Kanawha Sheriff launches 6th Operation Graduation Prom Alive

Posted on behalf of The Bell Law Firm, PLLC on Apr 15, 2011 in Car Accidents

The school year really has flown by. Prom season opened in Charleston last night with a big do at the Civic Center. Soon, high school seniors will be picking up their diplomas and heading off to celebrate with their friends. What parents and law enforcement authorities know that kids don't always remember is that these teens aren't invincible. One beer, slower reflexes, a red light ignored and a fatal crash -- a story all too familiar throughout the state this time of year.

The Kanawha County Sheriff's Department wants to keep teens safe during prom and graduation season, so they've launched the sixth annual Operation Graduation Prom Alive.

Don't be surprised if you see either sheriff's deputies, state troopers or city police stationed outside the doors of the Civic Center or the downtown hotel, or if you see more patrols than usual out on the roads. They'll be making sure that kids who shouldn't be driving don't get behind the wheel.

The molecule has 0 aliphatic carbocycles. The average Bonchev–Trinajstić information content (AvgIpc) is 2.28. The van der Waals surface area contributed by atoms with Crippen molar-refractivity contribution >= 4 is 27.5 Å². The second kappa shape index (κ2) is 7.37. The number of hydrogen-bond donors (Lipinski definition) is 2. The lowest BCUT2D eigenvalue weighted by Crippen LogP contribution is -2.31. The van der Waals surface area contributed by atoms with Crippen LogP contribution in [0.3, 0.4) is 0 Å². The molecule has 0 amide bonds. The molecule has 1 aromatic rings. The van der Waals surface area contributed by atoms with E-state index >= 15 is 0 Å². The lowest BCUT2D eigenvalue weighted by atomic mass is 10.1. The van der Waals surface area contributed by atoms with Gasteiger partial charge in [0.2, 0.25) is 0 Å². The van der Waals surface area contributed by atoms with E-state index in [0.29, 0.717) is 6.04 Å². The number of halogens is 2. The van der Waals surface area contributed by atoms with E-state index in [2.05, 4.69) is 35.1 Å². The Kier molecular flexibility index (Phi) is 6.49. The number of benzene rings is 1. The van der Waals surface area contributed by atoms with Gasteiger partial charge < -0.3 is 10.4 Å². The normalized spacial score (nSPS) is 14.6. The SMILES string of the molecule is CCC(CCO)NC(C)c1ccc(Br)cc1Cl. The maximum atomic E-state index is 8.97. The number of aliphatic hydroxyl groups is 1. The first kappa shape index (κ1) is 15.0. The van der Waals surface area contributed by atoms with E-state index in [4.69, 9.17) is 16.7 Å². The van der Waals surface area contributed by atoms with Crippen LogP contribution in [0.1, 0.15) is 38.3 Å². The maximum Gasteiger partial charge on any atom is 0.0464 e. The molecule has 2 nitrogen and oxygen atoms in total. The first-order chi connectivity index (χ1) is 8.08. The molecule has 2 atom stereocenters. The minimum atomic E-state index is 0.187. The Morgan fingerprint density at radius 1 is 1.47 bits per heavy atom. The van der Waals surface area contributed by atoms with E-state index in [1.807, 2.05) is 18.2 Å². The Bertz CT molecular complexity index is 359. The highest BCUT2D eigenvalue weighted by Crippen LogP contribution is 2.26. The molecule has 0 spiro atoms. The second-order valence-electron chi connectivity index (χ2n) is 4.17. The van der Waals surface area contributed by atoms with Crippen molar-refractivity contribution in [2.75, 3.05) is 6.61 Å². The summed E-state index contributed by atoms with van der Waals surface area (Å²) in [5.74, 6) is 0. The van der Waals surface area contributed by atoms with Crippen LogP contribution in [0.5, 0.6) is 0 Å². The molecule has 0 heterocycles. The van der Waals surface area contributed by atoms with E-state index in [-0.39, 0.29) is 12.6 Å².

Law enforcement officers won't be standing in the shadows, either. The best way to enforce a zero-tolerance program is to maintain high visibility and to be aggressive about enforcement. The officers are particularly focused on curbing drunk driving and the illegal use of alcohol, drugs or prescription medication. The legal drinking age is 21 in West Virginia, but authorities and emergency room personnel say that kids can find ways around it.

The number of officers assigned to a prom or graduation depends on the location of the event and the school. Officers will be outside of the venue for at least an hour beforehand to remind everyone attending to be responsible. Funding from the Governor's Highway Safety Program has made it possible this year for officers to run DUI checkpoints, as well.

Police said they would also be conducting beer stings this season. In a beer sting, police send teens into establishments that sell liquor, where the teens "shoulder tap" adults to buy alcohol for them. Stores that allow this to happen receive citations for each violation.

The focus of the operation isn't on busting as many kids or as many stores as possible. more teens die or are injured between prom and graduation season and the end of summer than at any other time of the year. The focus of Operation Graduation Prom Alive is on keeping kids from harm -- from hurting themselves, their friends or even total strangers who are just in the wrong place at the wrong time.

Source: The Charleston Gazette, "Sheriff's department working to make proms, graduation safe for students," Kathryn Gregory, 04/14/11

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